A Judge of Ancient Israel

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Why is he important?

Jephthah was one of ancient Israel's eighteen Judges who sporadically governed God's people from the time of Joshua (who became the first Judge in 1398 B.C.) to the anointing of Saul as king (1050 B.C.). The Lord used him to free Israel from eighteen years of Ammonite oppression. Some believe that he sacrificed his only daughter to God due to a vow he made.

Who was he?

Jephthah was the illegitimate son of a man named Gilead and a whore. The Bible refers to him as a 'mighty man of valor' (Judges 11:1).

Where did he live?

He was born in the land of Gilead, which lies east of the Jordan River. When he grew up his half-brothers chased him out of the land. Jephthah fled to live in the land of Tobit, which lies north of Gilead (Judges 11:2 - 3). He soon gathered to himself "vain men" (verse 3) who followed him as a military chief.

What was his occupation?

He was a soldier, then a Judge of ancient Israel (east of the Jordan River) from 1087 to 1081 B.C.

Primary Biblical References

Judges 11 - 12, 1Samuel 12:11, Hebrews 11:32

God allowed the Ammonites, because of Israel's sins, to oppress his people (Judges 10:7 - 8). When they finally declared war on Israel, the elders of Gilead personally visited Jephthah to ask him to lead their army against the invaders (verses 5 - 6). His initial response was sharp and to the point.

"Have you not hated me and thrown me out of my father's house? Why have you come to me now when you are in trouble?" (verse 7, HBFV unless otherwise stated)

It is likely that he was willing to lead them in the war against the Ammonites, but first he wanted to make them sting for their heartless treatment of him. In return for leading the Gileadites into battle they had to agree, if they were victorious, to make him their governor (verses 8 - 11).

Timeline of the Old Testament
Map showing division of promised land
Map of Palestine at the time of Israel's Judges
Map showing location of Old Testament events

Most people will try to resolve differences with others through peaceful means before taking measures that are more drastic. Jephthah, hoping to avoid a fight, sent messengers to the king of Ammon asking why he was coming to fight against God's people. The king sent word that Israel took away the Ammonite land when they came out of Egypt. As any good politician is wont to do, the king chose to leave out some vital information regarding how the Israelites came to possessive territory that was formerly theirs (verses 12 - 22). After explaining the history behind how the land changed hands, Jephthah said that it did not make any sense for the Ammonites to claim ownership of land God gave to his people, as they had possessed it for roughly three hundred years (verses 23 - 26).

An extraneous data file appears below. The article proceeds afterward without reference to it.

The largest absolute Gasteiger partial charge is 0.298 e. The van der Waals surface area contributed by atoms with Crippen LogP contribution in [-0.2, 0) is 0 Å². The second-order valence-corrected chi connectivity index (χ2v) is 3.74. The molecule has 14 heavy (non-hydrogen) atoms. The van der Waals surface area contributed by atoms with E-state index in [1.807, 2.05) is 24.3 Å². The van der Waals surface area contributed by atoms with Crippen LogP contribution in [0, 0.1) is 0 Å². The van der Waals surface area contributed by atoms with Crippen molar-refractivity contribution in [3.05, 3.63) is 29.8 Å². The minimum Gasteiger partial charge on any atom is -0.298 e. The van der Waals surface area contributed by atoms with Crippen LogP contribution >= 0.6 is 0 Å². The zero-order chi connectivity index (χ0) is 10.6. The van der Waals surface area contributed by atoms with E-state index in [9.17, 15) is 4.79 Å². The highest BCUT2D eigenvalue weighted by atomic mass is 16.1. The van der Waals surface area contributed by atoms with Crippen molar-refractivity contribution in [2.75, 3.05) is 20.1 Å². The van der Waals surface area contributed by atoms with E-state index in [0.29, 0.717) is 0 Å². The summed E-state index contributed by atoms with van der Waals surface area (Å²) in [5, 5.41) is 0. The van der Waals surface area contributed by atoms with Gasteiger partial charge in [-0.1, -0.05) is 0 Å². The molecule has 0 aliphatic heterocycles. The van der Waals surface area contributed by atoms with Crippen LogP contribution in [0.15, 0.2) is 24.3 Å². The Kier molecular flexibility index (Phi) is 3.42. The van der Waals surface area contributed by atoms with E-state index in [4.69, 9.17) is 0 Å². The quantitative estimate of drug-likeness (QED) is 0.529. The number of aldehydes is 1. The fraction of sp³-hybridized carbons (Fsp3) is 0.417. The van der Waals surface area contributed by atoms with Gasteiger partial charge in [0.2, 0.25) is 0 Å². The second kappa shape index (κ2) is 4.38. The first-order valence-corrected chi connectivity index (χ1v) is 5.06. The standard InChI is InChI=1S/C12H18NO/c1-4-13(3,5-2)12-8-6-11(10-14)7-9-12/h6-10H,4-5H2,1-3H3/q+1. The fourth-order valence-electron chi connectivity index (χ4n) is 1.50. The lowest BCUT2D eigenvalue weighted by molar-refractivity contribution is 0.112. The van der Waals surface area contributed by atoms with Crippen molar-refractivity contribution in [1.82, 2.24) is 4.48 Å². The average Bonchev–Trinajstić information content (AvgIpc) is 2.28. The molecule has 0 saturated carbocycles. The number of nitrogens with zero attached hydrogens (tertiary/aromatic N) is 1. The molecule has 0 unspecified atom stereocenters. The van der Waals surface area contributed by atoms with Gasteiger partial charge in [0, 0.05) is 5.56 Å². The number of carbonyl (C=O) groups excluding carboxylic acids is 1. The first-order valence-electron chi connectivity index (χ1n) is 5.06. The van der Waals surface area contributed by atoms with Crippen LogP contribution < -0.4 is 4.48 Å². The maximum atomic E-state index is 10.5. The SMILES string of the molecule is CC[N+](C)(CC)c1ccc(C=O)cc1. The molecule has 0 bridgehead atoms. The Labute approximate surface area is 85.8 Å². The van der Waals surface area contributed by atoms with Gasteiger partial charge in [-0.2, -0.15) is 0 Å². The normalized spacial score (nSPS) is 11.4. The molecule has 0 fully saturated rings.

Unfortunately, the Ammonite King did not agree that Israel had a divine right to own their former lands (verse 28). Therefore, guided by God’s mighty spirit, Jephthah led his army into Ammonite territory and won a resounding victory (verses 32 - 33).

Did he sacrifice his only child?

Even the most courageous leaders sometimes make poor and impulsive decisions. Just before he went to war with the king of Ammon, Jephthah made a vow to God the meaning of which has been debated by Bible scholars and students for hundreds of years.

30 Jephthah promised the LORD: 'If you will give me victory over the Ammonites (who were descendants of Lot's son he bore through incest with his youngest daughter), 31 I will burn as an (burnt) offering (to you) the first person that comes out of my house to meet me . . . ' (Judges 11:30 - 31, TEV)

The first person who came through the door after winning the war against the Ammonites was his virgin daughter (verses 32 - 34). Did he keep his vow or not? Did he offer up his ONLY child as a human sacrifice before the Lord? For an in-depth discussion regarding this vow and the ultimate fate of his daughter, please read our article entitled 'Did Jephthah really SACRIFICE his only daughter to God?'

Contention after victory

After the awesome victory over the Ammonites, some of the men in the Israelite tribe of Ephraim criticize Jephthah for not including them in the war (Judges 12:1). After threatened by the tribe, he reminds them that their help WAS requested but that they refused (verses 2 - 3). He then launches an attack against Ephraim whereby the tribe loses 42,000 men (verse 6). He dies after serving six years as a Judge in the eastern part of Israel (verse 7).

Additional Study Materials
Kings of Ancient Israel and Judah
What does THOU SHALL NOT KILL mean?
Map showing where Ammonites are located
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